• 13. 13#Agenda• Terminology/Level-Setting• Takeaways• Designing for Failure• Cloud and component definitions (more terminology)• Infrastructure abstraction and automation as building blocks for highly available applications• HA and DR Checklists and Best Practices• Building a complete HA example across multiple clouds• Conclusions / Q&AReal Cloud Experience. Shared.
  • 14. 14#HA/DR Checklist for Risk Mitigation Determine who owns the architecture, DR process and testing. Develop expertise in-house and / or get outside help. Conduct a risk assessment for each application. Specify your target Recovery Time Objective and Recovery Point Objective. Design for failure starting with application architecture. This will help drive the infrastructure architecture. Implement HA best practices balancing cost, complexity and risk.  Automate infrastructure for consistency and reliability. Document operational processes and automations. Test the failover... then test it again. Release the Chaos Monkey.Real Cloud Experience. Shared.
  • 15. 15#General HA Best Practices Avoid single points of failure Always place (at least) one of each component (load balancers, app servers, databases) in at least two AZs Maintain sufficient capacity to absorb AZ / cloud failures  Reserved Instances – guarantee capacity is available in a separate region/cloud Replicate data across AZs and backup or replicate across clouds/regions for failover Setup monitoring, alerts and operations to identify and automate problem resolution or failover process Design stateless applications for resilience to reboot / relaunchReal Cloud Experience. Shared.
  • 16. 16#Agenda• Terminology/Level-Setting• Takeaways• Designing for Failure• Cloud and component definitions (more terminology)• Infrastructure abstraction and automation as building blocks for highly available applications• HA and DR Checklists and Best Practices• Building a complete HA example across multiple clouds• Conclusions / Q&AReal Cloud Experience. Shared.
  • 17. 17#The Start: A Typical Single-Cloud Application • Three tiered Application Cloud 1 • RR DNS Load Balancers Zone1 Zone2 • Array of Application Servers LB LB • Master – Slave Databases App App … App • Isolation Features • Faults: using Availability Zones Master Slave • Security: Security Groups / Firewalls • Plus • Monitoring • Alerts • AutomationReal Cloud Experience. Shared.
  • 18. 18#Scaling: Bursting App Capacity to another Cloud Private Cloud Public Cloud LB LB App App … App Master SlaveReal Cloud Experience. Shared.
  • 19. 19#Scaling: Bursting App Capacity to another Cloud Private Cloud Public Cloud LB LB App App … App App App … App CPU Scale Up Scale Down ServerArray Master SlaveReal Cloud Experience. Shared.
  • 20. 20#Scaling: Bursting App Capacity to another Cloud Register with LB’s: • Using SSH Private Cloud • Using RightNet Public Cloud • Central repo LB LB App App … App Public Internet App App … App CPU Scale Up Scale Down ServerArray Master Slave Security: Contact DB: • Access Control • Using DNS / IP • Encryption • Executing a scriptReal Cloud Experience. Shared.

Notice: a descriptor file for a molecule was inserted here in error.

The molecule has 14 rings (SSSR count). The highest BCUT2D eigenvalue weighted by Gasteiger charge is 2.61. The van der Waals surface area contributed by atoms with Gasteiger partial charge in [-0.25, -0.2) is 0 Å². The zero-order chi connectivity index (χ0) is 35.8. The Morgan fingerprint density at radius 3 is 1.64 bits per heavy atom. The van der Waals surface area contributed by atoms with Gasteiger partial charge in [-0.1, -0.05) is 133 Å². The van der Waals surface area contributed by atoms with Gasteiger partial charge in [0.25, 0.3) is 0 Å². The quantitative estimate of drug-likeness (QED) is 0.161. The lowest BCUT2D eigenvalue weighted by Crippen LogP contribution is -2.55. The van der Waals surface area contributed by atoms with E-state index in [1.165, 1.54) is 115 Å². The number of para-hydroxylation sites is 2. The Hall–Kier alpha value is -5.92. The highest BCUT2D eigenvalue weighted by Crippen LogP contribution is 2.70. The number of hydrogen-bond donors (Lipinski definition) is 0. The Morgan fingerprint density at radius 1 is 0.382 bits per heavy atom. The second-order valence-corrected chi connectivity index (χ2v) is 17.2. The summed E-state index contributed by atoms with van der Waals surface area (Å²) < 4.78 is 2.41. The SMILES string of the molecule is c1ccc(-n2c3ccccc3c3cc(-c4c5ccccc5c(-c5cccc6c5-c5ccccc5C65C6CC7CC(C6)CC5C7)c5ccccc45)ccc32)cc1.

• 21. 21#DR: Replicating Data in another Cloud Private Cloud Public Cloud LB LB App App … App Public Internet App App … App CPU Scale Up Scale Down ServerArray snap snap snap snap Master Slave snap snap snap snap snap snap Slave snap snap Access and encryption Where’s the data?Real Cloud Experience. Shared.
  • 22. 22#DR: Replicating Data in another Cloud Private Cloud Public Cloud LB LB App App … App Public Internet App App … App CPU Scale Up Scale Down ServerArray snap snap snap snap Master Slave snap snap snap snap snap snap Slave snap snap S3/Cloudfiles • Global storage • Live replication + rsync • NoSQLReal Cloud Experience. Shared.
  • 23. 23#Full distribution: Splitting the Load Balancers Private Cloud Public Cloud LB LB App App … App Public Internet App App … App CPU Scale Up Scale Down ServerArray snap snap snap snap Master Slave snap snap snap snap snap snap Slave snap snapReal Cloud Experience. Shared.
  • 24. 24#Agenda• Terminology/Level-Setting• Takeaways• Designing for Failure• Cloud and component definitions (more terminology)• Infrastructure abstraction and automation as building blocks for highly available applications• Building a complete HA example across multiple clouds• Conclusions / Q&AReal Cloud Experience. Shared.
  • 25. 25#So how do I make my service immortal?• Be pessimistic: Design for failure • Assume everything will fail and architect a solution capable of handling it • Trade off between levels of resiliency and cost• Embrace the Cloud mentality: Unprecedented features • Build architectural building blocks you can reuse, build up and teardown • Use the powerful provider capabilities within a cloud • Build the glue across clouds for global redundancy (RightScale helps a lot) • Automate every single last detail• Have it your way: No single architecture that fits all cases • Reuse all patterns that fit your use case • Customize where they don‟t fit• Crawl, then walk: Build HA within cloud, then expand • Cost exponentially increases, the 80-20 rule. • Multi-AZ HA, solid DR plan, then full multi-cloud HAReal Cloud Experience. Shared.